60 years since Al-Nakba (the Catastrophe) of 1948
Arabicus Books & Media presents an important new book.
Under the Cover of War
The Zionist Expulsion of the Palestinians
Rosemarie M. Esber
“Helps to balance documentation and diaries by one side . . . the suffering of those
who fled is all too evident.” — Robert Fisk, The Independent
Ø Under the Cover of War explains in detail how the Jewish Agency used the cover of war to expel more than 400,000 Palestinian men, women and children from some 220 villages, towns, and cities before May 15, 1948 when the British relinquished the Palestine mandate and Israel became a state.
Ø Incorporates a Palestinian narrative of their expulsions by including some 130 new interviews with refugees from Jordan, Lebanon, and the United States.
Ø Provides an invaluable case study for U.S. military planners on how not to end a military occupation by describing how the scuttled British withdrawal from Palestine, in just six months, contributed to civil war and the creation of Palestinian refugees.
A MUST READ FOR THE MILITARY!
“I am more convinced than ever after reading this we need more attention to the problems in this region to have any kind of peace in the future.” — Jerzee Devil
Watch the You Tube Trailer: http://youtube.com/watch?v=pUEq9GgS4F4
Robert Fisk, The Independent:
Under the Cover of War “helps to balance documentation and diaries by one side with verbal recollection on the other. The book does not spare the Arabs—least of all the Arab atrocities or the Iraqi volunteers who turned up to fight for Palestine but didn’t even know their geography—yet the suffering of those who fled is all too evident.”
“Here for example, is Abu Mohamed from the village of Saqiya, east of Tel Aviv describing what happened on 25 April, 1948: ‘Jews entered the village and started shooting women, men, and old people. They arrested girls, and we still don’t know what happened to them. They came from the settlement that was near the village. They used Bren guns. Then armoured vehicles entered the centre of the village. Fourteen were killed that day. Two women could not run so they were killed in the village. The villagers ran together in the direction of al-Lid (Lod, the site of Ben Gurion airport in Israel today). After that, families started to leave separately. We left everything in the village. We thought it would be a short trip and we would come back.’”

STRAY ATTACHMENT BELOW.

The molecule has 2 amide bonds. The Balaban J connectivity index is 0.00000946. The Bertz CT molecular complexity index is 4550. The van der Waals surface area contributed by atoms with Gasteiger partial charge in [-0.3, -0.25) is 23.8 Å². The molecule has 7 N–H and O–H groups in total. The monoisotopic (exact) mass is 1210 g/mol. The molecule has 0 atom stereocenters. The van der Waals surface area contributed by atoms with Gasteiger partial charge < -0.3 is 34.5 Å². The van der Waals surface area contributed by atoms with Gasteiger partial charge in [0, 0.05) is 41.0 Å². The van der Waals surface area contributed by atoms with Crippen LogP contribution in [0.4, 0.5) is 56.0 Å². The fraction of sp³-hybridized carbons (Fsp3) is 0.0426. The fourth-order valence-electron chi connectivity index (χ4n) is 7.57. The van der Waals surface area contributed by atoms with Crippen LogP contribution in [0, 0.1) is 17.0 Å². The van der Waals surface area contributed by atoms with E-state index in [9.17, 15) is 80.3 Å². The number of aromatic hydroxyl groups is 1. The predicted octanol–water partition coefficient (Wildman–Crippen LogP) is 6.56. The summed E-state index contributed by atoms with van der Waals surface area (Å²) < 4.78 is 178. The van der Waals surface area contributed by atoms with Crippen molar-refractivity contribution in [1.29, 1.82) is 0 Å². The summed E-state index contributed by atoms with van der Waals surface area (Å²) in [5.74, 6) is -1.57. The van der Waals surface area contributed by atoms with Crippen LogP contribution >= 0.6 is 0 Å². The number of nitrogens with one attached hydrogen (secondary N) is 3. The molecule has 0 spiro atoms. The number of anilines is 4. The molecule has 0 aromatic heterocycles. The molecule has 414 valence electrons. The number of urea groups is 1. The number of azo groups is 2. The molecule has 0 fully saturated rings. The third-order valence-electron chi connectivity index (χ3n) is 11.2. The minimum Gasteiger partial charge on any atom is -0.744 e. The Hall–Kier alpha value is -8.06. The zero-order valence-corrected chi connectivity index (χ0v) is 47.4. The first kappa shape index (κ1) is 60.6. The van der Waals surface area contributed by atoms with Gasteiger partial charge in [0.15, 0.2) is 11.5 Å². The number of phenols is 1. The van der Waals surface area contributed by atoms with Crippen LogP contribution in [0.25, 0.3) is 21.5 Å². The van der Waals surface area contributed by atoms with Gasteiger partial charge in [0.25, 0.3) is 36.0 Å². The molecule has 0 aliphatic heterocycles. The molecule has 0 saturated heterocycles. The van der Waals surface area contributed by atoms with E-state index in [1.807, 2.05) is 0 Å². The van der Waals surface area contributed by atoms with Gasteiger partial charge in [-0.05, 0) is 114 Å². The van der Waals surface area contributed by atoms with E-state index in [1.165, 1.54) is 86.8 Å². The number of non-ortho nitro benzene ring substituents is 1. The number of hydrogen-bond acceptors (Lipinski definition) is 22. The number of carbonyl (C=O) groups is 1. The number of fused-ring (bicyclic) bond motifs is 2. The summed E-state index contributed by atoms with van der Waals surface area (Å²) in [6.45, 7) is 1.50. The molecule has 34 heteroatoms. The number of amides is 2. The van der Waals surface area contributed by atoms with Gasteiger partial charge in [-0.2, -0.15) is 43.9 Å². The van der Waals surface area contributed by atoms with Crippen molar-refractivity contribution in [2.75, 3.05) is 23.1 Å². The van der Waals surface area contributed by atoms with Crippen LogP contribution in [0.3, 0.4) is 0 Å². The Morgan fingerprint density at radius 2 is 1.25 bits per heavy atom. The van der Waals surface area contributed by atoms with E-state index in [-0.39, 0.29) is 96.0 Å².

Publishers Weekly, web pick of the week 11/24/08:
In her first effort, researcher and writer Esber takes readers on a dramatic inquest of modern Israel’s beginnings and the Arab conflict over Palestine. Reviewing historical accounts, Esber reveals that after WWII many of Europe’s expelled Jews sought to regain their roots in Palestine. This meant the expulsion of the Palestinian Arab community who lived there; with the tacit approval of the United Nations, Palestinians were cruelly evicted from their homes and lives, subject to demonization and, according to Esber, a campaign of ethnic cleansing. Esber’s account abounds with first hand accounts from Arab victims recounting the terror they faced at the hands of Zionist forces. This gripping historical account illuminates the plight of Palestinians following the War, too long overshadowed in the media and historical record by the atrocity of the Holocaust; placing them back to back, Esber demonstrates a tragic domino effect, in which victims become aggressors and survival becomes a matter of fighting back.
Under the Cover of War is an important resource for anyone seeking to understand the full story of the 1948 Palestine war and the roots of the Arab-Israeli conflict. Rosemarie Esber meticulously documents and poignantly recounts the first phase of the Zionist conquest of Palestine and the expulsion of the indigenous Palestinians—an estimated 84 percent were children under 15, pregnant and nursing mothers, the elderly, and the infirm.
As this compelling history shows, the human tragedy of Palestine’s ethnic cleansing entailed the demonization of the Palestinian Arabs, the incitement of violence by Jewish nationalist leaders, and a weak response from an apathetic international community. War provided a cover for systematic expulsions and the founding of the State of Israel on Palestinian land, while British colonial officials did little but watch.
An array of unpublished military and diplomatic sources supports the Palestinians’ own account of their Nakba (catastrophe or disaster), based on new, original refugee interviews. This little-known story of human suffering makes a convincing case that redressing Palestinian losses is vital for regional and world peace.
The author, Rosemarie M. Esber, Ph.D., is a researcher and writer with degrees from the University of London and The Johns Hopkins University.
For Immediate Release
Hardback, 440 pages, 40 illustrations, appendices,
bibliography, index, $29.95
Categories: Books & Films